Tough Times Call For Aspirational Vision

Higher education is going through very interesting and challenging times. More than ever, we are experiencing national and state scrutiny focused on colleges and universities relating to the rising cost of attendance and other critical issues, including college completion (graduation rates), student success, and workforce development. As president, I try to do everything possible to keep Rio on the radar screen when appropriate. In so doing, it is critical our faculty and leadership speak up even if the discussion is controversial. We have to do this, as many outside mandates and pressures are changing the landscape of higher education – some of them very advantageous; others not so much. Rio must aspire to become a leader at the national and state level; we have to be part of the conversations where decisions are made, versus waiting for others to determine our future.

Let’s take on one high profile initiative – the college completion agenda. Any Rio in-state student from Ohio is classified as a community college student and thereby pays the lower tuition. This is a fantastic benefit and actually responds well to the “cost of tuition” issue. The challenge remains that in Ohio we are required to follow “open admissions” in order to retain our unique private-public partnership. Therefore, as with most colleges, we are finding increased needs to address learners with skill sets that need a lot of extra work to be successful in college. This is true of all colleges and universities, even with selective admissions. Imagine the dilemma – we want these students to succeed because we know that a four-year degree leads to substantial increases in the quality of life and lifelong earnings. However, we have increased responsibility and costs to assure their success. In all cases, the last thing we want is a student to miss his/her chance at a college career. We have, therefore, ramped up our student success programs and staffing. We will need to do even more in the future as the state funding formula for our community college is tied to completion for the first time, versus enrollment. In southeastern Ohio, if our learners leave Rio, they often leave higher education permanently. We are committed to help them succeed.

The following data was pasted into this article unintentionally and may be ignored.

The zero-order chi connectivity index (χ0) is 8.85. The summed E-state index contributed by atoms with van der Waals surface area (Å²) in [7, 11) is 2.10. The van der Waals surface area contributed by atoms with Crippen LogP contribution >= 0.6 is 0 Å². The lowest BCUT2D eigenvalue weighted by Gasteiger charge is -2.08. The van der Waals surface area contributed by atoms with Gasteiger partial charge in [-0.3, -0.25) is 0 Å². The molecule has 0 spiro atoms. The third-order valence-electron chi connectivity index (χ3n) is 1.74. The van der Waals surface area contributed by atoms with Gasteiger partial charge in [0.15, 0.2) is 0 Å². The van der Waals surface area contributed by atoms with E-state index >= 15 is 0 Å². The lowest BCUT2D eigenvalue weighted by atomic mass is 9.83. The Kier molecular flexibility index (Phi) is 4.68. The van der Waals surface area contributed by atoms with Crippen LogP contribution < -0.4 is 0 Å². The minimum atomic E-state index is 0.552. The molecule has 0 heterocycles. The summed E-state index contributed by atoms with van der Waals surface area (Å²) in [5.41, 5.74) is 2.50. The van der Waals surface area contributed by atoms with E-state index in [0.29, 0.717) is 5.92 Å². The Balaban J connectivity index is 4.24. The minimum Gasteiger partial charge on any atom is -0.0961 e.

Another national trend is the push toward accountability in job placement and workforce development. You will read about or hear governors and the President decrying academic programs offered that are not directly tied to gainful employment. But we are not a trade school. A liberal arts education yields a great corporate employee with critical thinking skills. However, there may not be direct links, which are immediately measurable, and it is our obligation to advocate for the liberal arts and sciences as well as technical programs. Again, we have to become well-respected opinion leaders in the academy.

I can imagine it was never easy to head up a college or university. It certainly was not in the Vietnam War era when I attended college. That being said, it is very complex today to navigate the maze we call higher education. Know that the University of Rio Grande and Rio Grande Community College are working together to assure our learners are offered every opportunity to graduate with a high quality and affordable education. While the times are challenging, they are also very exciting and promising. Our aspirational vision will take a village, and we appreciate your continued loyalty and support on the journey.

Barbara Gellman-Danley, Ph.D.
President